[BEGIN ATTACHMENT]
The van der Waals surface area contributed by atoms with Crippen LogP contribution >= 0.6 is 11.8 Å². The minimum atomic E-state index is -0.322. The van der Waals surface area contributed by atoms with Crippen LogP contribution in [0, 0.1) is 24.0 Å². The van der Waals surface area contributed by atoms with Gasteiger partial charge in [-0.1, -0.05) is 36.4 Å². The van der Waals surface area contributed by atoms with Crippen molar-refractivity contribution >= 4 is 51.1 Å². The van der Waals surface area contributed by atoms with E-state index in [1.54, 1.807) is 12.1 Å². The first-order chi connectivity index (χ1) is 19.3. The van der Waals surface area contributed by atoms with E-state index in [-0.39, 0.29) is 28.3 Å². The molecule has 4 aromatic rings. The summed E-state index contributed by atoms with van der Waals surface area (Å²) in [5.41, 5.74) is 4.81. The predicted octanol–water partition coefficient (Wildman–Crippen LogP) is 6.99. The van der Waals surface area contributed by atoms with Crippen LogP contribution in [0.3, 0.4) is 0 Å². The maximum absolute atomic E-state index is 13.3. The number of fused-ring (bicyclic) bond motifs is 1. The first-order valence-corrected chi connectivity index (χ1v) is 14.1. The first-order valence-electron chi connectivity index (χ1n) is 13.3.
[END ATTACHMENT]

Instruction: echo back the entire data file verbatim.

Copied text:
The van der Waals surface area contributed by atoms with Crippen LogP contribution >= 0.6 is 11.8 Å². The minimum atomic E-state index is -0.322. The van der Waals surface area contributed by atoms with Crippen LogP contribution in [0, 0.1) is 24.0 Å². The van der Waals surface area contributed by atoms with Gasteiger partial charge in [-0.1, -0.05) is 36.4 Å². The van der Waals surface area contributed by atoms with Crippen molar-refractivity contribution >= 4 is 51.1 Å². The van der Waals surface area contributed by atoms with E-state index in [1.54, 1.807) is 12.1 Å². The first-order chi connectivity index (χ1) is 19.3. The van der Waals surface area contributed by atoms with E-state index in [-0.39, 0.29) is 28.3 Å². The molecule has 4 aromatic rings. The summed E-state index contributed by atoms with van der Waals surface area (Å²) in [5.41, 5.74) is 4.81. The predicted octanol–water partition coefficient (Wildman–Crippen LogP) is 6.99. The van der Waals surface area contributed by atoms with Crippen LogP contribution in [0.3, 0.4) is 0 Å². The maximum absolute atomic E-state index is 13.3. The number of fused-ring (bicyclic) bond motifs is 1. The first-order valence-corrected chi connectivity index (χ1v) is 14.1. The first-order valence-electron chi connectivity index (χ1n) is 13.3.